Well, not quite. But $940 million is a lot of money, and that's how much a federal court jury awarded on April 15, 2016 to Epic Systems, a Wisconsin healthcare software company, against the U.S. subsidiary of Tata Consultancy, part of the Tata Group headquartered in India. There may be a lot of lessons to come out of this case - and we don't know if the jury's award will be reduced - but what I want to talk about today is inspired by that verdict: how is it that trade secret damages can be so large?
Of course, every case rests on a unique set of facts, and trade secret disputes typically involve allegations of treachery and deceit that can turn a jury's head. But at a time when proving damages in patent cases feels restricted by issues like extraterritoriality and the entire market value rule, it seems that trade secret verdicts keep going up. In a quick search of awards in the past five years, I've found eight (including the Epic case) of more than $25 million, and three of those were in the hundreds of millions.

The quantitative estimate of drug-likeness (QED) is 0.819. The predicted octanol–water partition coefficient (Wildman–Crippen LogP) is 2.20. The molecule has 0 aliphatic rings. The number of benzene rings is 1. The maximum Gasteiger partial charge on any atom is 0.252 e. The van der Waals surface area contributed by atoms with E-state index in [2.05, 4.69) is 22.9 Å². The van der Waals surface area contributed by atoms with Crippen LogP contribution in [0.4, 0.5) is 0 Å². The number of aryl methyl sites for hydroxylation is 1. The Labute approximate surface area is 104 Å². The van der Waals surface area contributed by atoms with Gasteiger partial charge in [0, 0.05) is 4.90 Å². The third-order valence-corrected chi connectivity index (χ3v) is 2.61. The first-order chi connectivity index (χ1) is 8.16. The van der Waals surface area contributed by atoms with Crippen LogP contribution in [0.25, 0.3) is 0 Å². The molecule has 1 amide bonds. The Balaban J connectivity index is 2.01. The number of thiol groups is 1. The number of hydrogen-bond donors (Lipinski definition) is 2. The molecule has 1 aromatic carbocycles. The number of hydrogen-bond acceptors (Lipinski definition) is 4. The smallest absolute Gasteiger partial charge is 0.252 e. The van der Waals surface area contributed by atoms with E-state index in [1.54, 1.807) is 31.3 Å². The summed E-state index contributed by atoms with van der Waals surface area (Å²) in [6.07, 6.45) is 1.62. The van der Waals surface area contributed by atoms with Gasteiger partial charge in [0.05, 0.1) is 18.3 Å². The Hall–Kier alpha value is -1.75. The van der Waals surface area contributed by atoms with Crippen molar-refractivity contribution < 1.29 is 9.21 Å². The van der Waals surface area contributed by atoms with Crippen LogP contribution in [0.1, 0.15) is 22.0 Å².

What is it about trade secret damage law that allows such seemingly generous results? Mainly it's because trade secrets are grounded in tort principles, where the primary objective is to make the plaintiff whole, and where doubts are resolved against the wrongdoer.
Setting aside willfulness for the moment (while we await the Supreme Court's rulings in
Halo and Stryker
), patent law tries to calculate the rent due for no-fault infringement. Trade secret law, in contrast, tries to return the plaintiff to where it should have been but for the defendant's wrongful behavior. The difference makes trade secret damages harder to predict. For more details see my white paper, The Flexibility of Trade Secret Damages,